I had a new manual-trans B7 S4 in 2006, and it’s no surprise this late B6 car is in a junkyard. Even when new, these were not great cars. Compared to E46 M3, S4 had numb steering feel, always defaulted to understeer, was not that fast, rode poorly, and had awful fuel economy. The positives were that the V8 sounded good and the interior was really nice.

    I think a lot of car people think this car checks all the boxes, but in reality it’s just not worth keeping on the road, especially when considering the long-term poor reliability and high maintenance expense.

    • 0 avatar
      ajla

      “had numb steering feel, always defaulted to understeer, was not that fast, rode poorly, and had awful fuel economy.”

      “the interior was really nice.”

      Sounds like 90s-00s Audi.exe to me.

      • 0 avatar
        gtem

        I actually thought my well worn rebuilt title B5.5 Quattro had an excellent ride/handling balance, until you got to really rough stuff, but the overly-firm ride may refer to these S4s with stiffer suspensions and less sidewall/larger rims.

  • avatar
    Land Ark

    It’s amazing to see an intact top of the range car in a pick and pull. If another car came in with all those valuable parts still attached (Big brakes, Recaros, the engine, the manual trans) it would be picked clean in minutes. It just goes to show how many B6s are still on the road today.

    I am still bitter about my Audi experience and it was nowhere near as bad as it was for a lot of other people. They will wear you out even if you want to give them a chance.

  • avatar
    bumpy ii

    “You’d think that the factory-hot-rod Audis would be worth enough to keep them out of the clutches of The Crusher”

    An RS4 with the flat-plane V8 maybe, but this is just superannuated frangible German iron.

    • 0 avatar
      Tele Vision

      @ bumpy

      I saw one of those at a gas station. It had the hood up as I walked by. On the way back out to my truck I stopped and asked the two guys who were with the car if it was a real RS4, as they weren’t importable in Canada at the time. One guy asked if I was a cop. It was real.

  • avatar
    ThomasSchiffer

    I had a late-model B7 A4 in 2.0 TDI Avant (front wheel drive and 6-speed manual transmission). It was a good and reliable car. On a daily basis it was punished on the Autobahn and it served me really well. The TDI offered spirited performance and fuel efficient sustained high speed driving. Racked up over 650,000 km with it and never had any serious problems. A new clutch at 330,000 km was the most expensive maintenance investment/repair during my ownership.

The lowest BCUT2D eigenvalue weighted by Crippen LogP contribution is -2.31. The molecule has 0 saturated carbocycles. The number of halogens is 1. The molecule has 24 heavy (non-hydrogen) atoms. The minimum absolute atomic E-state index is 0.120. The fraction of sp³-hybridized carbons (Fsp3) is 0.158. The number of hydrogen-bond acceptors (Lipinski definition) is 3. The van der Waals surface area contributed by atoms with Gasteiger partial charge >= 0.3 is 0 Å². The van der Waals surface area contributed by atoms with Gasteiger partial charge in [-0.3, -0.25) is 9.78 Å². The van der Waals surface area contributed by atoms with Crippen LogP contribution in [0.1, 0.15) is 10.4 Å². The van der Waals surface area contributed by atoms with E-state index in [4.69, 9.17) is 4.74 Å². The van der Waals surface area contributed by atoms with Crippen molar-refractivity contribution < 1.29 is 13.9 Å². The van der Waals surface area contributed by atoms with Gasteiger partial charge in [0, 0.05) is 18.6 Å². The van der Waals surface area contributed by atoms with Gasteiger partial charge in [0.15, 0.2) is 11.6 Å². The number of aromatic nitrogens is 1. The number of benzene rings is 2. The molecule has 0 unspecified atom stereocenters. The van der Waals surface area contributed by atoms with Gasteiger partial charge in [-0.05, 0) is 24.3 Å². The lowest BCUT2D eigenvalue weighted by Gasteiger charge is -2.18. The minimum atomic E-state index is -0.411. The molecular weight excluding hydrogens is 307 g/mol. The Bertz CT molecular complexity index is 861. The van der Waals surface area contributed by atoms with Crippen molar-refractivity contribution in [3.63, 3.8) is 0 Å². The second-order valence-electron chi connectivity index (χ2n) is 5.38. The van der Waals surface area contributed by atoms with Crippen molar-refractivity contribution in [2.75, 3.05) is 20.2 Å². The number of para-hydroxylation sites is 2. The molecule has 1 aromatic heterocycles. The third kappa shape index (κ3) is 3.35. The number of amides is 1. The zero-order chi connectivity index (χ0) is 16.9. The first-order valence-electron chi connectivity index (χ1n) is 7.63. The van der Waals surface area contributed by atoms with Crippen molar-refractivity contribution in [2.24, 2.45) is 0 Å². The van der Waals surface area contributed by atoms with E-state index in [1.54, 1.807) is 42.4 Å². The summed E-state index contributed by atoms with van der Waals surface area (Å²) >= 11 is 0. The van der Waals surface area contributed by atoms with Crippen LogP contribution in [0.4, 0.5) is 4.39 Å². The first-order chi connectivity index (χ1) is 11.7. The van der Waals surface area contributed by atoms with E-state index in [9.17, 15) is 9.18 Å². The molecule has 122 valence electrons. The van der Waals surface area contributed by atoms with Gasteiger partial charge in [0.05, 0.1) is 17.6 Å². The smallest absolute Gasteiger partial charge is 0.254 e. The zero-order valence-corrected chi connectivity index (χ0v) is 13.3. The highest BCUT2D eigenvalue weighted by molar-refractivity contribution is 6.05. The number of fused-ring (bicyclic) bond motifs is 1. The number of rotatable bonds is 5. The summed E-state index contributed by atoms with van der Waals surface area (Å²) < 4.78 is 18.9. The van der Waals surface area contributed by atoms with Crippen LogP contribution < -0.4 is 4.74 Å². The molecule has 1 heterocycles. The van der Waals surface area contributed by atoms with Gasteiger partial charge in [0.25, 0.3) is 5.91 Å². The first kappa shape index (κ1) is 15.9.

• 0 avatar
      Lorenzo

      So you’re saying something happens to them on their way to America? You probably did something most Americans don’t do: preventive maintenance. Oil change: whenever. Top up fluids: whenever. Have minor rattles/noises checked out: never.

      Americans are used to just getting in and driving. We don’t take it to a shop until something breaks, or it stops running. By the time we’ve paid it off with the money we saved on deferred maintenance, our credit is good, so we get another car.

  • avatar
    R Henry

    I am sooo spoiled by Asian cars. All the one’s I have owned seem to run best if you weld the hood shut.

    My current daily, 2015 Mazda6 has 98k miles. I have only changed brake pads, tires, completed oil changes at 7500 miles, and replaced the air filter twice. That is all. So simple, so cheap…and such a nice car!

    • 0 avatar
      golden2husky

      Highway cruising (your 25k/yr) is pretty damn easy on a car. And yes, I agree that 6s are pretty great cars.

      • 0 avatar
        Jeff Weimer

        I was doing 650 miles per week on my B5 A4 and repairs were killing me ($800 rear wheel bearings for example) to the point I traded it in for a 2012 Chevy Cruze Eco. I was looking at $3K+ for clutch and timing belt replacements in the next year. Or about $300 per month, plus time off work. Note for Cruze was that much.

        Bonus: the money I saved in fuel, 25 MPG on premium vs. 43+ on regular (no kidding that car *beat* the EPA rating), almost paid the note on the new car ($140/week vs $70/week), no unexpected visits to the shop, and it had bluetooth phone. Got a job in the Cruze interviewing during a drive home one Friday.

      • 0 avatar
        R Henry

        Too bad I couldn’t sell my 98k mile Mazda6 with manual trans for good money. As far as the used car market is concerned, anything near the 100k is old, worn out junk!…even though we know the car isn’t even half way used up.